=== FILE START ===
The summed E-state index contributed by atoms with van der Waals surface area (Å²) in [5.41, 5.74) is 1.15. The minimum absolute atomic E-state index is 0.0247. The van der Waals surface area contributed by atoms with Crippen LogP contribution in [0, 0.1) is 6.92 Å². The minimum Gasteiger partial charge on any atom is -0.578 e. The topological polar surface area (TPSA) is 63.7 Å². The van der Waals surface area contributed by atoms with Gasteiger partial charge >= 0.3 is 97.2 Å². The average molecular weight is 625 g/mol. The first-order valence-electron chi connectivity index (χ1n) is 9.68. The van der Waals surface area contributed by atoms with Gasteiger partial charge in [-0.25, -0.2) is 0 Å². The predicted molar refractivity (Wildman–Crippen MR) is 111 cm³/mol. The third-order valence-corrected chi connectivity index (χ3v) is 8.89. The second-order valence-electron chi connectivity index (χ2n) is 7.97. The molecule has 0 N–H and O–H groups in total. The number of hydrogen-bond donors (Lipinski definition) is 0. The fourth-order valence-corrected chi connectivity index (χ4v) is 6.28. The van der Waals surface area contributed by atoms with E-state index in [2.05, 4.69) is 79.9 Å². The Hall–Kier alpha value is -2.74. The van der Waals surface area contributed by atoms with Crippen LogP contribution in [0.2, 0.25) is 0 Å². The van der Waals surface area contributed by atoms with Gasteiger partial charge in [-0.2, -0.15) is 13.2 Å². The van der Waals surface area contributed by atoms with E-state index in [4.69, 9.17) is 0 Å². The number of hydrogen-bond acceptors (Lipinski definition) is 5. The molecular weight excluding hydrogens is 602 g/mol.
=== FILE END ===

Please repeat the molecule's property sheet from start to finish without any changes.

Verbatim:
The summed E-state index contributed by atoms with van der Waals surface area (Å²) in [5.41, 5.74) is 1.15. The minimum absolute atomic E-state index is 0.0247. The van der Waals surface area contributed by atoms with Crippen LogP contribution in [0, 0.1) is 6.92 Å². The minimum Gasteiger partial charge on any atom is -0.578 e. The topological polar surface area (TPSA) is 63.7 Å². The van der Waals surface area contributed by atoms with Gasteiger partial charge >= 0.3 is 97.2 Å². The average molecular weight is 625 g/mol. The first-order valence-electron chi connectivity index (χ1n) is 9.68. The van der Waals surface area contributed by atoms with Gasteiger partial charge in [-0.25, -0.2) is 0 Å². The predicted molar refractivity (Wildman–Crippen MR) is 111 cm³/mol. The third-order valence-corrected chi connectivity index (χ3v) is 8.89. The second-order valence-electron chi connectivity index (χ2n) is 7.97. The molecule has 0 N–H and O–H groups in total. The number of hydrogen-bond donors (Lipinski definition) is 0. The fourth-order valence-corrected chi connectivity index (χ4v) is 6.28. The van der Waals surface area contributed by atoms with E-state index in [2.05, 4.69) is 79.9 Å². The Hall–Kier alpha value is -2.74. The van der Waals surface area contributed by atoms with Crippen LogP contribution in [0.2, 0.25) is 0 Å². The van der Waals surface area contributed by atoms with Gasteiger partial charge in [-0.2, -0.15) is 13.2 Å². The van der Waals surface area contributed by atoms with E-state index in [4.69, 9.17) is 0 Å². The number of hydrogen-bond acceptors (Lipinski definition) is 5. The molecular weight excluding hydrogens is 602 g/mol.